I think there is very little wrong with the constitution, if anything. What seems to be wrong is that people don't take it literally word for word and think that it actually means exactly what it says and no more.

The core of progressivism is wealth redistrubition and that is nowhere in the constitution. Therefore, the constitution is not progressivist.

It is however very old-school liberal in that it is a very libertarian document. It is also very liberal in that it represents a very dramatic change from how the system works now. However the system as it works today is not all that far from what most self-described liberals want. That is why the "coffee party"(polar opposite of the tea party) looks at themselves as "well respresented in congress" and seems to think this whole thing about the US falling apart will get all better over a few cups of coffee.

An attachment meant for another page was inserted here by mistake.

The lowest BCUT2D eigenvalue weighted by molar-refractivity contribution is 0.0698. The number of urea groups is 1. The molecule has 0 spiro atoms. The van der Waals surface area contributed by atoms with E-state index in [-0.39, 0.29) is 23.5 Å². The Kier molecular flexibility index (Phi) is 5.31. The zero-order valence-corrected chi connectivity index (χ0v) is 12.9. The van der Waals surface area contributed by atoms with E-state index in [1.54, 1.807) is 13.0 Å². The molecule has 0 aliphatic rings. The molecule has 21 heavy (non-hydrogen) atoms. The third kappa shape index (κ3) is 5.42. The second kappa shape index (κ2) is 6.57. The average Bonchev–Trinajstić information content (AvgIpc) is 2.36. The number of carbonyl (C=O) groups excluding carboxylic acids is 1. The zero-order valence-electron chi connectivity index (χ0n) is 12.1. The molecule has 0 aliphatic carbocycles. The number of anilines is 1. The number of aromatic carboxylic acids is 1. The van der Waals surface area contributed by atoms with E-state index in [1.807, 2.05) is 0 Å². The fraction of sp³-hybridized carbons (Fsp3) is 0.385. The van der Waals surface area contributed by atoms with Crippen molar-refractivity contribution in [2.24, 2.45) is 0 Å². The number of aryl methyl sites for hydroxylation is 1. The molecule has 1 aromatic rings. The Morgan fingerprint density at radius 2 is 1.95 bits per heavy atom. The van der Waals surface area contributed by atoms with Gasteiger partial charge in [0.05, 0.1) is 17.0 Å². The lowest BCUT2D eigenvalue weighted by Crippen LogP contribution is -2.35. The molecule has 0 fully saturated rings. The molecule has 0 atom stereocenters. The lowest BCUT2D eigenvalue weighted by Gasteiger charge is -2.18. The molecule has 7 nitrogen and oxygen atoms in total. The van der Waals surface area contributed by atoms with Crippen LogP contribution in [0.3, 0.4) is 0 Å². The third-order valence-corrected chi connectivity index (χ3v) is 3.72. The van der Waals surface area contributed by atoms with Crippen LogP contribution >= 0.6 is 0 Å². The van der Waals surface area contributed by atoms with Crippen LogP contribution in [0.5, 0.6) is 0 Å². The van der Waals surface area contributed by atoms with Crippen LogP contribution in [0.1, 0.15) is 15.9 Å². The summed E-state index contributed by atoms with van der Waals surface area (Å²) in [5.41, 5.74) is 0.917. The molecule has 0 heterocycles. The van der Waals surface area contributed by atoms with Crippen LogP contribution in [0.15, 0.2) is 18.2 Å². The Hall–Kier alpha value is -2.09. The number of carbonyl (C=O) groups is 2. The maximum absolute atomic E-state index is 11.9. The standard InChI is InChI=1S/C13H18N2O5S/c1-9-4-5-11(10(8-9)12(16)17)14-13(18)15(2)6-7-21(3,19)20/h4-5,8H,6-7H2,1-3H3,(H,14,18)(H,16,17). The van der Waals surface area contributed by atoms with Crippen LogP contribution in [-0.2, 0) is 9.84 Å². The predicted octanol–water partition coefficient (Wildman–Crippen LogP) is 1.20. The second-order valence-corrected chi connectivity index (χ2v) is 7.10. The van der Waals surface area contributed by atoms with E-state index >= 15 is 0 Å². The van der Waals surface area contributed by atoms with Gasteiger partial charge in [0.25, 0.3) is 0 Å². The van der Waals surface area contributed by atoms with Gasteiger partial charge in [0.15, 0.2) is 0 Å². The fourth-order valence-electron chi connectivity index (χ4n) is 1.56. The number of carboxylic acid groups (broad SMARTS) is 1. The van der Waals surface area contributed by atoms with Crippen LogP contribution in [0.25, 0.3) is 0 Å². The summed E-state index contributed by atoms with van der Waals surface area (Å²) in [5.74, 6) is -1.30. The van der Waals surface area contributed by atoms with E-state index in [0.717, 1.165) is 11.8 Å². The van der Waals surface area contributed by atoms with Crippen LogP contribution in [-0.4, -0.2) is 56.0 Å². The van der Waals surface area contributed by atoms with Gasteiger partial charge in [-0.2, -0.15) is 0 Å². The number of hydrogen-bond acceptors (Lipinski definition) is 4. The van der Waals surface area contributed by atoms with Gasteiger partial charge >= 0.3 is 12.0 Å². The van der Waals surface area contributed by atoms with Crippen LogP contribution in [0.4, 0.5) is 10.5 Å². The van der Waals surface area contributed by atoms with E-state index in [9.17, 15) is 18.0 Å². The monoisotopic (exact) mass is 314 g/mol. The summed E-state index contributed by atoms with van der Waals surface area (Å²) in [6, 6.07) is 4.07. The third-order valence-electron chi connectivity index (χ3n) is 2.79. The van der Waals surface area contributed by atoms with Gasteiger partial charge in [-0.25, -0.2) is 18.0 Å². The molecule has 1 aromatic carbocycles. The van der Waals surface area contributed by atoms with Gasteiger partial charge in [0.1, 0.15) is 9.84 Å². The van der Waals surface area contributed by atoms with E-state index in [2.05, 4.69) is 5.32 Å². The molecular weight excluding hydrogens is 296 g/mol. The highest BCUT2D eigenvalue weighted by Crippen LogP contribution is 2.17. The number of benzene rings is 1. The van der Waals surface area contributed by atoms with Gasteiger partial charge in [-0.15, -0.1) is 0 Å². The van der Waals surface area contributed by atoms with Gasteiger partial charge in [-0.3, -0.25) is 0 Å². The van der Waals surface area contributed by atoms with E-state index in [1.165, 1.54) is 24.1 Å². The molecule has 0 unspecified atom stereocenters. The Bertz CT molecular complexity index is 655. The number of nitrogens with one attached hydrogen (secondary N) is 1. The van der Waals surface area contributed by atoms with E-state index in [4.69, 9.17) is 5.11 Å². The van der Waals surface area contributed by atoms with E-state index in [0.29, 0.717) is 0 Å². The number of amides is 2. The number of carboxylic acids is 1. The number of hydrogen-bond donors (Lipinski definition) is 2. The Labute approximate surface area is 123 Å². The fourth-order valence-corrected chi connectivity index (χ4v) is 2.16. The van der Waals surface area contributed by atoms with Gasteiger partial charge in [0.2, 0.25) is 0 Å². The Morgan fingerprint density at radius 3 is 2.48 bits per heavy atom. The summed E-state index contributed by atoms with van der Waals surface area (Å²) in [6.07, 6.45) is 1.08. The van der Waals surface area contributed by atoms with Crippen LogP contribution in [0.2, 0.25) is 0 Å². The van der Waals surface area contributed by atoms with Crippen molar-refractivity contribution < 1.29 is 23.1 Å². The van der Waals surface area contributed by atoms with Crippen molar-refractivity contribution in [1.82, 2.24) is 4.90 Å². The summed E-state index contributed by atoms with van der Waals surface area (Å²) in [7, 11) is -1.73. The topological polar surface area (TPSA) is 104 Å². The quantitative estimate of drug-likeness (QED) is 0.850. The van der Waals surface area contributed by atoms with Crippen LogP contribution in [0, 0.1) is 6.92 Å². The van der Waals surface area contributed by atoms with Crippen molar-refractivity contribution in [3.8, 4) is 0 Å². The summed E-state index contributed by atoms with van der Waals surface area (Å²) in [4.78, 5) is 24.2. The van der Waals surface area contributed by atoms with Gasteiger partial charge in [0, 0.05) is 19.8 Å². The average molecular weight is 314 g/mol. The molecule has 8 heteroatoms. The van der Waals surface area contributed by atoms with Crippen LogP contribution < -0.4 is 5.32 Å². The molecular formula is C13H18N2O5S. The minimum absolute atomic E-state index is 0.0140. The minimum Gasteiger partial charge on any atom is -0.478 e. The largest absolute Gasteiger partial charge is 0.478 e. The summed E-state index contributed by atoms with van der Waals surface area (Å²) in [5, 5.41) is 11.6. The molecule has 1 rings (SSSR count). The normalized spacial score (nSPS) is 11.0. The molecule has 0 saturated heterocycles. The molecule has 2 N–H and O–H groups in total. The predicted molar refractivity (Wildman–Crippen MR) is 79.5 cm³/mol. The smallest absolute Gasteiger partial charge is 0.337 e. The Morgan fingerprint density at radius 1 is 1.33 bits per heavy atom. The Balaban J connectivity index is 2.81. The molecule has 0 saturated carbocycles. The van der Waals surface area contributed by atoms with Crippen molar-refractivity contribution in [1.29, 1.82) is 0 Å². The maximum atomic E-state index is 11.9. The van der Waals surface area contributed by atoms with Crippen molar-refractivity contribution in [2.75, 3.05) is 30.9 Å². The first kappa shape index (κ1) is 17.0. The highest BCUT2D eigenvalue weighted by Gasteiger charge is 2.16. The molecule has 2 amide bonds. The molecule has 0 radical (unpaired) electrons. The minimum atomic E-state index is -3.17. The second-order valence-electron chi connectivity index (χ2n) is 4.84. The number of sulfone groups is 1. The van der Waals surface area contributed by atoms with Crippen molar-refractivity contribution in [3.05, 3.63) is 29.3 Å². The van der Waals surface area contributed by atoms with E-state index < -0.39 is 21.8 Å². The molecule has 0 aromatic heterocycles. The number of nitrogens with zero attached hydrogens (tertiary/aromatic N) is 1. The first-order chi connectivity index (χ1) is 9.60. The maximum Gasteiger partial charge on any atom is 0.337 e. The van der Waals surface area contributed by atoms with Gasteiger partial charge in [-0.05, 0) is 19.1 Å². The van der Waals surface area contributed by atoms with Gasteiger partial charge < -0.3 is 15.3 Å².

[edit on 1-4-2010 by civilchallenger]


"Promote" is not synonymous with "promotional activity."

There are valid ethical and constitutional arguments delegitimizing the role of the federal government in social welfare - yours is not one of them.



posted on Apr, 1 2010 @ 04:01 PM
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If the constitution was so perfect way back in the beginning, then why have we as a people seen fit to amend it 27 times? I doubt there are many in the crowd who would argue that the first 10 amendments were truly necessary to ensure that the document represented the vision of the original signers so I think it's fairly safe to say that most of us would want those changes to stay in place.

How about the other amendments? Looking back on it now it seems hard to believe the 18th (prohibition) was ever a good idea. It's a shame it took as long as it did to rid ourselves of that one.